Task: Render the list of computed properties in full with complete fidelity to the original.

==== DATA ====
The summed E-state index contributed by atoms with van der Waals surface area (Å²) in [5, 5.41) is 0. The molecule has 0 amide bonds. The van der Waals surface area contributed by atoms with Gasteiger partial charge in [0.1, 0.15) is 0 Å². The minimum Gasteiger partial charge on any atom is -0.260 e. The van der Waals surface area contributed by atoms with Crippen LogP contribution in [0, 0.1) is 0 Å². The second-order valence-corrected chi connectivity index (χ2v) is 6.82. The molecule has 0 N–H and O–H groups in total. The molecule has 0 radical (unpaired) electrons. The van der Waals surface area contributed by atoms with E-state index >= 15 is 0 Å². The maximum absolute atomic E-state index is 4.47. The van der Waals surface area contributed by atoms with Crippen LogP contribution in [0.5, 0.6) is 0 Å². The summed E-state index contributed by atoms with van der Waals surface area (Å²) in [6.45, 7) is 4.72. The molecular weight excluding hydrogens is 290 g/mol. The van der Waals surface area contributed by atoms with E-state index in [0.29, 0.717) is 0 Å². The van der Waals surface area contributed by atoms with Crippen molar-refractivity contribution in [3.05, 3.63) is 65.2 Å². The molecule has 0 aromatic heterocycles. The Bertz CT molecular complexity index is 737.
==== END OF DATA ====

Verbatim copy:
The summed E-state index contributed by atoms with van der Waals surface area (Å²) in [5, 5.41) is 0. The molecule has 0 amide bonds. The van der Waals surface area contributed by atoms with Gasteiger partial charge in [0.1, 0.15) is 0 Å². The minimum Gasteiger partial charge on any atom is -0.260 e. The van der Waals surface area contributed by atoms with Crippen LogP contribution in [0, 0.1) is 0 Å². The second-order valence-corrected chi connectivity index (χ2v) is 6.82. The molecule has 0 N–H and O–H groups in total. The molecule has 0 radical (unpaired) electrons. The van der Waals surface area contributed by atoms with E-state index >= 15 is 0 Å². The maximum absolute atomic E-state index is 4.47. The van der Waals surface area contributed by atoms with Crippen LogP contribution in [0.5, 0.6) is 0 Å². The summed E-state index contributed by atoms with van der Waals surface area (Å²) in [6.45, 7) is 4.72. The molecular weight excluding hydrogens is 290 g/mol. The van der Waals surface area contributed by atoms with E-state index in [0.29, 0.717) is 0 Å². The van der Waals surface area contributed by atoms with Crippen molar-refractivity contribution in [3.05, 3.63) is 65.2 Å². The molecule has 0 aromatic heterocycles. The Bertz CT molecular complexity index is 737.